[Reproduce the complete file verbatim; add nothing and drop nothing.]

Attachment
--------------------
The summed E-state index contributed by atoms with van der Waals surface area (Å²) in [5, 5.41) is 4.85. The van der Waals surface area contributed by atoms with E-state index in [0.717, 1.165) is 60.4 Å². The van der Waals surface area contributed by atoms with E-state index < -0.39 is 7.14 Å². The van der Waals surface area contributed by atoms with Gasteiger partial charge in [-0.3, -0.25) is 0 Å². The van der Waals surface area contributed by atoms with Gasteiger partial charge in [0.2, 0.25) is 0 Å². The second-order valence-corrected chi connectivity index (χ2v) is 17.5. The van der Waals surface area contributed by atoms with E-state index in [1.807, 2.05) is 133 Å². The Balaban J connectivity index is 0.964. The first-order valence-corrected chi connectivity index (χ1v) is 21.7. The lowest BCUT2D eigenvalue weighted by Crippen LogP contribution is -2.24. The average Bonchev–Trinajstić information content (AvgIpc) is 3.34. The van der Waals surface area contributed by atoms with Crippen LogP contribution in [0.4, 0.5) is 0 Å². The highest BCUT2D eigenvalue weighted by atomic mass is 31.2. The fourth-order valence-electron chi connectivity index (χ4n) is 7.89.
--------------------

The summed E-state index contributed by atoms with van der Waals surface area (Å²) in [5, 5.41) is 4.85. The van der Waals surface area contributed by atoms with E-state index in [0.717, 1.165) is 60.4 Å². The van der Waals surface area contributed by atoms with E-state index < -0.39 is 7.14 Å². The van der Waals surface area contributed by atoms with Gasteiger partial charge in [-0.3, -0.25) is 0 Å². The van der Waals surface area contributed by atoms with Gasteiger partial charge in [0.2, 0.25) is 0 Å². The second-order valence-corrected chi connectivity index (χ2v) is 17.5. The van der Waals surface area contributed by atoms with E-state index in [1.807, 2.05) is 133 Å². The Balaban J connectivity index is 0.964. The first-order valence-corrected chi connectivity index (χ1v) is 21.7. The lowest BCUT2D eigenvalue weighted by Crippen LogP contribution is -2.24. The average Bonchev–Trinajstić information content (AvgIpc) is 3.34. The van der Waals surface area contributed by atoms with Crippen LogP contribution in [0.4, 0.5) is 0 Å². The highest BCUT2D eigenvalue weighted by atomic mass is 31.2. The fourth-order valence-electron chi connectivity index (χ4n) is 7.89.